Some of China’s claims about its space and defense technologies sound very unreal but may not really be impossible to implement. China’s newest claim pertains to a space robot that could have underlying disruptive capabilities.
A Chinese research team has built a giant robotic snake with unrivaled strength, flexibility, and lifespan to explore space.
The 1.5-meter (5-foot) long robot, which would be attached to a spacecraft, is said to be made up of nine segments, each of which can generate 190 Newton-meters of torque, about double that of a 1,200cc Harley-Davidson Iron motorbike.
The researchers claim the joints between segments can twist and spin a lot, allowing the robot to snake through a complex environment to reach a tight area of a space station or satellite that is inaccessible to astronauts or robotic arms.
Last month, a Chinese-designed robotic arm demonstrated its capability of grasping and moving a cargo spacecraft in a 47-minute maneuver last month, sparking fears in the US that it could be used to destroy space assets of China’s rivals.
The new snake robot goes one step ahead as the researchers claim it has the ability to reach inaccessible areas by eliminating the barriers of a complex space environment.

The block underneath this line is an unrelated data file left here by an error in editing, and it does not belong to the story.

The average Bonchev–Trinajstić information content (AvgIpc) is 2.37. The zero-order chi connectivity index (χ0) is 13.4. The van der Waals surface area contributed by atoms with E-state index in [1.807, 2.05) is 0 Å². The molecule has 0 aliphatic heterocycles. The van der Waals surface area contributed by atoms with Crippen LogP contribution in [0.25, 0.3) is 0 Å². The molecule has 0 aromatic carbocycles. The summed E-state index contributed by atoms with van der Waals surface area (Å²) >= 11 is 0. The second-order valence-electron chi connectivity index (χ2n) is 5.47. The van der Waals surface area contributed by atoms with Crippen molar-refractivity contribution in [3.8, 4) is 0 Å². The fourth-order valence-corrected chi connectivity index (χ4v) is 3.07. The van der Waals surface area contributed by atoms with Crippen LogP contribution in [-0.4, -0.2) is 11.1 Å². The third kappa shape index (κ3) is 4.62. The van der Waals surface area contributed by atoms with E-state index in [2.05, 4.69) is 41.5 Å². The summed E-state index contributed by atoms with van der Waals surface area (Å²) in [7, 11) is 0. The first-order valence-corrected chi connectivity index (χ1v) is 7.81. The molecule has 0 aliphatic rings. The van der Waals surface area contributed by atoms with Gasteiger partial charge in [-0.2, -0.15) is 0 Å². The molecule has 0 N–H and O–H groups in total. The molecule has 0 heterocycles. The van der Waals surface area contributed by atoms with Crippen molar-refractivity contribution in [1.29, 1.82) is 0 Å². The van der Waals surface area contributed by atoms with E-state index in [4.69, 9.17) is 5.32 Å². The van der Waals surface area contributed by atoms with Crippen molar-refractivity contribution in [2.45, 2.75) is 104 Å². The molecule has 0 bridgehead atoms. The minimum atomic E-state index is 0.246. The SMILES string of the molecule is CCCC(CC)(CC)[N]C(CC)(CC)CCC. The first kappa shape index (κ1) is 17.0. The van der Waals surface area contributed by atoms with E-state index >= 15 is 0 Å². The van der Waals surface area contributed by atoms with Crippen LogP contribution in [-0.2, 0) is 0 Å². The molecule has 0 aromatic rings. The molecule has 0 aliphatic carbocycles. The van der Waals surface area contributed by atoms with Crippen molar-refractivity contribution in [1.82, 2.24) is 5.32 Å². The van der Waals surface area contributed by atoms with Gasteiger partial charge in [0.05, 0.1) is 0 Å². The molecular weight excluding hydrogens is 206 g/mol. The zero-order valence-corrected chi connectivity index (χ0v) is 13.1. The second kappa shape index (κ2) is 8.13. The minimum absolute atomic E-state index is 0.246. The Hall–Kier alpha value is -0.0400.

The snake robot which is a 9 segment amalgamation also has an unlimited lifespan in the way that a broken or dysfunctional piece of the robot can be removed and replaced with a new one, allowing it to operate indefinitely. However, as of now, this precedent only exists in theory.
“Making repairs in a complex space environment costs a great deal of human and material resources. The modular hyper-redundant manipulator is an effective solution to this problem,” according to an article published in the local peer-reviewed journal Robot last month by a team lead by Professor Xu Zhenbang of Changchun Institute of Optics, Fine Mechanics, and Physics.
According to Xu and his colleagues, the robots might also act together as tentacles to move or handle a large object.
A Beijing-based space expert went so far as to say that the robot is powerful enough to crush a small satellite in the same way as “a python strangles its prey.”
This new robot lends credence to the concerns about China installing technology in space that would allow it to carry out space warfare against adversaries in case of a conflict on earth.